Tuesday, April 11, 2006

Devaluation Would Not Solve Italy's Problems

Following up on my recent post on Italy's election, which seems to have been as even as an election can be,with Romano Prodi's left-wing bloc winning 49.8% of the votesversus 49.7% for Silvio Berlusconi's right-wing bloc, I will now analyze the claim, made by both Berlusconi (seeking to deflect blame for the problems from himself) and various Friedmanite floating-exchange rate advocates, that the main cause of Italy's economic problems are its entry into the euro-zone, and the related claim that Italy's economy would regain its strength were Italy to re-introduce the lira and then use this to try to inflate and devalue its way.

It is sometimes claimed that the root cause of Italy's problem is that unit labor costs (wages adjusted for labor productivity) have risen 10% versus the Euro-zone average since 1999 (when the euro was introduced, while Germany have seen its unit labor costs fall 10% versus the euro-zone average, meaning that unit labor costs have risen 20% in Italy relative to Germany. Yet the economy need not be damaged by a relative rise in unit labor costs as long as it is driven by market factors, as this will increase purchasing power of the domestic economy and strengthen domestic demand, helping to offset the weakening trade balance. This effect is re-inforced in a monetary union, where the higher domestic price inflation will imply lower real interest rates, womething which will further boost domestic demand.

This fact is clearly demonstrated by the economic trends in other euro-zone countries. One would have thought that the advocates of "unit labor cost trends determine economic performance"-theory would be somewhat shaken in their beliefs when they cite the relative trend of unit labor costs in Italy relative to Germany. Germany have had as low level of economic growth as Italy despite the sharp decline in relative unit labor costs. Meanwhile, unit labor costs in Ireland, Spain and Greece have risen as much or more than in Italy, yet they have been the three fastest growing economies of the old 15 EU countries.

If higher unit labor costs were really the cause of Italy's problems, then surely we would have expected Ireland and Spain to experience weak growth too, but in reality they outperform all other Western European economies. And we should also if that theory were correct expect Germany to boom, but Germany's growth have been as weak as Italy's.

Instead the root cause of Italy's problems is as I've stated before a combination of a highly burdensome level of regulation that in particular inhibits the growth of the private service sector, a very old and rapidly aging population which in combination with´a low retirement age is a very heavy burden (already state pensions costs 14% of GDP, far higher than elsewhere) and also the bad luck of having a export structure concentrated in areas like clothing, shoes, white goods, machine tools and other goods where China and other super competitive East Asian and Eastern European economies have their strenghth. These are problems which would have existed with or without the euro.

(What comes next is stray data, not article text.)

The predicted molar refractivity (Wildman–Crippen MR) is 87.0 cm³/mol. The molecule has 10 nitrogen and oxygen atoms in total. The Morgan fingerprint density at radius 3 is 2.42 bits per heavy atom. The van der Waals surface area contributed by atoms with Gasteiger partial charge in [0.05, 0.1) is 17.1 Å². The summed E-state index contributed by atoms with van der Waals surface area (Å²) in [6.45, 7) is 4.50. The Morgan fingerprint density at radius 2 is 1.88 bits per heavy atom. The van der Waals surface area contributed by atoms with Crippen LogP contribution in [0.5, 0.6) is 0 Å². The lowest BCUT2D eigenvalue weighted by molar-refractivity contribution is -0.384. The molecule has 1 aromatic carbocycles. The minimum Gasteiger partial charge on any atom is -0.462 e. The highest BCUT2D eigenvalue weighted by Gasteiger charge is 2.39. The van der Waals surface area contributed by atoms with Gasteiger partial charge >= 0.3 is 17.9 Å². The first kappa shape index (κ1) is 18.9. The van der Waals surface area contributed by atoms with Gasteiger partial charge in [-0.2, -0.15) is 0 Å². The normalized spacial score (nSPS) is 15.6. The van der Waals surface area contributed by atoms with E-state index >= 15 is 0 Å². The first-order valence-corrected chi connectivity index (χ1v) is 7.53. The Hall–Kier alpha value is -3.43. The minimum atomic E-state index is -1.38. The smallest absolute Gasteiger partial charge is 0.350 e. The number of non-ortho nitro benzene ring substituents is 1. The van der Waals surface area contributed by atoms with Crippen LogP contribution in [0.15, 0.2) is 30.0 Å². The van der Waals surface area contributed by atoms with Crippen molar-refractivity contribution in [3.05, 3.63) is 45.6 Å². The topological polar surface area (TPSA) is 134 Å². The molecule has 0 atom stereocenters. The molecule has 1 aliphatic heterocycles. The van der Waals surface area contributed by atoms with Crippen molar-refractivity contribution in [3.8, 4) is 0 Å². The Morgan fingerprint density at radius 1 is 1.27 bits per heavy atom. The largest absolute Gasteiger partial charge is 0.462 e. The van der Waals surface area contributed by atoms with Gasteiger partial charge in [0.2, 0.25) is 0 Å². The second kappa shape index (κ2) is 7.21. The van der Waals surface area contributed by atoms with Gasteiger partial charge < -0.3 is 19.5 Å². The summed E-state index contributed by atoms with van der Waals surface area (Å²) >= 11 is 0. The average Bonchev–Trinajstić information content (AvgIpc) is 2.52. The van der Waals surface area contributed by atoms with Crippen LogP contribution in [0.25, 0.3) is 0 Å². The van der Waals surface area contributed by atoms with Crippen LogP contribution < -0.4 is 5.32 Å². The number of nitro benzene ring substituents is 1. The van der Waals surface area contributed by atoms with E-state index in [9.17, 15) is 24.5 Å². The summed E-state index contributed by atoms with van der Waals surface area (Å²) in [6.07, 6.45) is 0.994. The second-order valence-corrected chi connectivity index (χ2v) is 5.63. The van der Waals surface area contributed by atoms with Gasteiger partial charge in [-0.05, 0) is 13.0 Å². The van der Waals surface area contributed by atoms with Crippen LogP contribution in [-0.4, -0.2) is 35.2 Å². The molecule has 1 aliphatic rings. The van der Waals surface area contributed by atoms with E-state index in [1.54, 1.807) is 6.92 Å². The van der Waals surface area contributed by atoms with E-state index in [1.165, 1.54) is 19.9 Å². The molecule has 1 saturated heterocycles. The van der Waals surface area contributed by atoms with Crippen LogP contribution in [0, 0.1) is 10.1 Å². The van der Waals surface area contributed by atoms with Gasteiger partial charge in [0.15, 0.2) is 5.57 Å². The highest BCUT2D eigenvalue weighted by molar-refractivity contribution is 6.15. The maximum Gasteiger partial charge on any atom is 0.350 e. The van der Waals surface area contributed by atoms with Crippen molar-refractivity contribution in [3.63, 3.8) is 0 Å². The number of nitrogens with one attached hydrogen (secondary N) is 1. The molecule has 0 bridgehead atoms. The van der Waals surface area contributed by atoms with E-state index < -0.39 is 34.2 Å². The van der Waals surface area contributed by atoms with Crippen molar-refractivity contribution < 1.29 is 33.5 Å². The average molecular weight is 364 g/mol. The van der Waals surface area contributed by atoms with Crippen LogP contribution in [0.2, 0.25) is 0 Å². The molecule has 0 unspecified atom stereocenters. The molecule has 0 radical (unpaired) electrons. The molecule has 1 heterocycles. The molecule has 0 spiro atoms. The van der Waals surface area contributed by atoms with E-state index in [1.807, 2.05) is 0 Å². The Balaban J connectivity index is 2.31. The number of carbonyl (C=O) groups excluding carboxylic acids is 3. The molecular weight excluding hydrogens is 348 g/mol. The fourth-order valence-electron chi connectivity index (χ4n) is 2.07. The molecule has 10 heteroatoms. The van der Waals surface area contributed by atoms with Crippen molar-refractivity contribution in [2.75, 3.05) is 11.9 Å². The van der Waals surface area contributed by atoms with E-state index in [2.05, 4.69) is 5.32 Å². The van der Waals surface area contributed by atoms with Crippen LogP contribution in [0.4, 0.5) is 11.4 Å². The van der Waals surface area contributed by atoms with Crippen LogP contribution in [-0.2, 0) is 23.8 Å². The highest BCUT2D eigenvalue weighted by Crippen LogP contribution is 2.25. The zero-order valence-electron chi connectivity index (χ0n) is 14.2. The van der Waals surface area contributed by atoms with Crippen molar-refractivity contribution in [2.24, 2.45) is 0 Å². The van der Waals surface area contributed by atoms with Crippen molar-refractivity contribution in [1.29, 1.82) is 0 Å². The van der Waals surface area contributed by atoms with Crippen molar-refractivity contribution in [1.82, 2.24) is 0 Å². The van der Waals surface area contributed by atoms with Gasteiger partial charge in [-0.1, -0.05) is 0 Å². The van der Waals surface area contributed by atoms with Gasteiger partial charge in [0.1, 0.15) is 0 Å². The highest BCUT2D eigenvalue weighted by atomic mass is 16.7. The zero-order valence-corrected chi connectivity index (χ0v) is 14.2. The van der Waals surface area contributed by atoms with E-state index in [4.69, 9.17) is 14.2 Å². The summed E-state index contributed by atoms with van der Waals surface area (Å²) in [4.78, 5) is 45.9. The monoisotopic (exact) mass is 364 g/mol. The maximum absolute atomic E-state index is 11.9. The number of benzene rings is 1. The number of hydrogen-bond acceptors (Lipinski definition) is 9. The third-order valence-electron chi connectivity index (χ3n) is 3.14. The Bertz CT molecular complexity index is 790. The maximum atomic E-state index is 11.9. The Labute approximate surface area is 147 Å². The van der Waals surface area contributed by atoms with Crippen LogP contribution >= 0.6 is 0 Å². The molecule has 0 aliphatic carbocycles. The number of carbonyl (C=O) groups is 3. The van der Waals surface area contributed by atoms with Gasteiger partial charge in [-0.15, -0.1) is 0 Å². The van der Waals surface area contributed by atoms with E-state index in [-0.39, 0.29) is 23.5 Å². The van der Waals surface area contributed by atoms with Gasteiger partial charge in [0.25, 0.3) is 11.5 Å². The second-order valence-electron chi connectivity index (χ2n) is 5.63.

But, someone might object, even if the euro weren't the root cause of Italy's problems wouldn't a re-introduction and heavy devaluation of the lira solve at least the last problem, that of Italian exporters getting out-competed on the world market by the Chinese?

Well, if the devaluation were big enough (we're talking about a really big devaluation now) it would indeed help Italian exporters regain lost marketshare. But even setting aside the damage such a devaluation would inflict on other countries, this would come at a very heavy cost as it would sharply reduce domestic purchasing power and thus damage the domestic economy.

Moreover, the success of such a move would depend on the Italian government and also private debtors being able to in effect default on their debts by re-denominating their debt in euros to the much lower valued liras. Given that the loans were issued in euros and the fact that euro would continue to exist, the legality of a move to re-denominate them into much lower valued liras (and in effect steal from creditors) would be dubious. If such a move failed and debts taken in euros would remain nominated in euros, it would imply a sharply increased real debt burden, something which would cause mass bankruptcies among private debtors and also increase Italian government debt to intolerably high levels, all of which would send Italy's economy into a crisis as deep as that seen in East Asia in 1997-98.

Italy did try the Friedmanite solution to devalue its way out of troubles in 1992, and while this boosted exports, overall growth continued to lag behind the rest of Europe as the devaluation damaged the domestic economy. The failure of devaluation to solve Italy's problems in 1992 illustrates that devaluation would fail again now and that the only thing that could solve Italy's economic problems are dealing with the statist policies that inhibits re-structuring of Italy's economy.


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